Interest rates vs stock prices

30 year Treasury Bond Yield - This is a one year projection of trend and trading range of the US 30 year Treasury Bond Yield
United States
March 20, 2007 9:44am CST
It has been long known that as interest rates change often times the stock market goes in the opposite direction. When interest rates go UP, many times the stock market goes DOWN. When interest rates go DOWN, many times the stock market goes UP. With that in mind I have calculated a projection of trading range and trend for the US 30 year Treasury Bond Yield for the next year. Click on the attached graphic to view. This projection shows this long term interest rate going UP just slightly for the next 6 months and then down just slightly more for the 6 months after that. This would translate into a stock market mostly moving sideways for the next year, but slightly DOWN the next 6 months and then slightly UP the 6 months after that. Do you think a projection of the US stock markets moving mostly sideways over the course of the next year is a reasonable projection? What is your prediction? Why?
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2 responses
@VKXY62 (1606)
• Australia
22 Mar 07
Hmmm, based on what you have said at the beggining, that seems to make sense, if rates go up, the stock market goes down because people have less disposable cash. They are retaining it for living. Their own morgates probably affect this more than any other factor, is that into your calculations as well? When interest rates fall, it stimulates the economy, people have more disposable cash and they are prepared to splash some around the stock market in a gamble or deposit some stuff as a stash or make an income from an egg. Would it be that homeowner mortgages are given out and that the interest rates applied are worked out against how much they can get out of you for a house while keeping their fingers in your wallet or purse for as long as they can, like most of your working life?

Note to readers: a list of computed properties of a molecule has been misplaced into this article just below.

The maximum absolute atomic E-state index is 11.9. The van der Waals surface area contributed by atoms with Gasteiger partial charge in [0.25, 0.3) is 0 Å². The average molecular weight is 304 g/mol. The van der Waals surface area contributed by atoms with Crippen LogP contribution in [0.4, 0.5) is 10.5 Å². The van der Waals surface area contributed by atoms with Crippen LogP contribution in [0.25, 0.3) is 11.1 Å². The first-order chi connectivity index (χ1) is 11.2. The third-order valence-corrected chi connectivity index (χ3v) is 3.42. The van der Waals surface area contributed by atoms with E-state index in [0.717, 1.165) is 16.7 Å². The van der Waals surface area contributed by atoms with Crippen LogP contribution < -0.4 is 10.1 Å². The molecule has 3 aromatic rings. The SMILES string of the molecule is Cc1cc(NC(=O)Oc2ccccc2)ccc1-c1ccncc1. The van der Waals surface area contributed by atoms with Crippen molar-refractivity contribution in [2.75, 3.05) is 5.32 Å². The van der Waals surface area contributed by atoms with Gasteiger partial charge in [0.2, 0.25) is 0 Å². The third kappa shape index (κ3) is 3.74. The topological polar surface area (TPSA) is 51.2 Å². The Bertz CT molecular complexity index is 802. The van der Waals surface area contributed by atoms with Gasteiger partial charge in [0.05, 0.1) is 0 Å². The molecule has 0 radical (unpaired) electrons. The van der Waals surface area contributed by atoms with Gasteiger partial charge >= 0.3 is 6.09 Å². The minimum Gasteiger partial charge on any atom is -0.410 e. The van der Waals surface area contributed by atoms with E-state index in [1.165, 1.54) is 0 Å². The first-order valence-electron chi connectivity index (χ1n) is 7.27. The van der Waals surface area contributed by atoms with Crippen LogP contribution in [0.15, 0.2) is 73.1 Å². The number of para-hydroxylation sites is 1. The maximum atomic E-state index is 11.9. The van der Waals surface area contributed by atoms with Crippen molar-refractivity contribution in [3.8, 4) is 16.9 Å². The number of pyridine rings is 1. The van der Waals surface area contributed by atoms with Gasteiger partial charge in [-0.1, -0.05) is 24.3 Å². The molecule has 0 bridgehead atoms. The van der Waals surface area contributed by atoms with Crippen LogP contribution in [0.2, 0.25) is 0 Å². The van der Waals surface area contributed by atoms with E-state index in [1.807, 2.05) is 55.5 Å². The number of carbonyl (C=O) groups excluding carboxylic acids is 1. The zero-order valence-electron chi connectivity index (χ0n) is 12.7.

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@VKXY62 (1606)
• Australia
22 Mar 07
Sorry, typo, it should say, Their own morgages probably affect this more than any other factor
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• United States
23 Mar 07
Pretty much at any given moment there is only so much money available to be invested. The law of supply and demand in combination with the ever present desire to maximize profit is at work. The higher interest rates are, the more money will be drawn in that direction, leaving less for stocks. The lower interest rates are, the less money will be drawn in that direction, leaving more for stocks. It is the way of these things. As to the mortgages, you have that figured out pretty well.
@speakeasy (4215)
• United States
22 Mar 07
Actually, your first statement makes a lot of sense. People with money to invest will put it in the stock market when interest rates are low in order to try to get a decent return on thier investment. When interest rates are high; they pull the money out of the stock market and put it into "safer" investments. Of course, this does make the stock market drop. Whether, it will follow your projected graph though is anyone's guess. We really don't know for sure what the fed will be doing over the next year. Also, foreign factors are now having a bigger impact on the US stock market. So we will just have to wait and see.
• United States
23 Mar 07
"So, we will just have to wait and see." LOL... I use to write a column about the stock market for a comercial web site, now out of business, and I used that exact quote all the time. BTW, I agree with the rest of your response, too.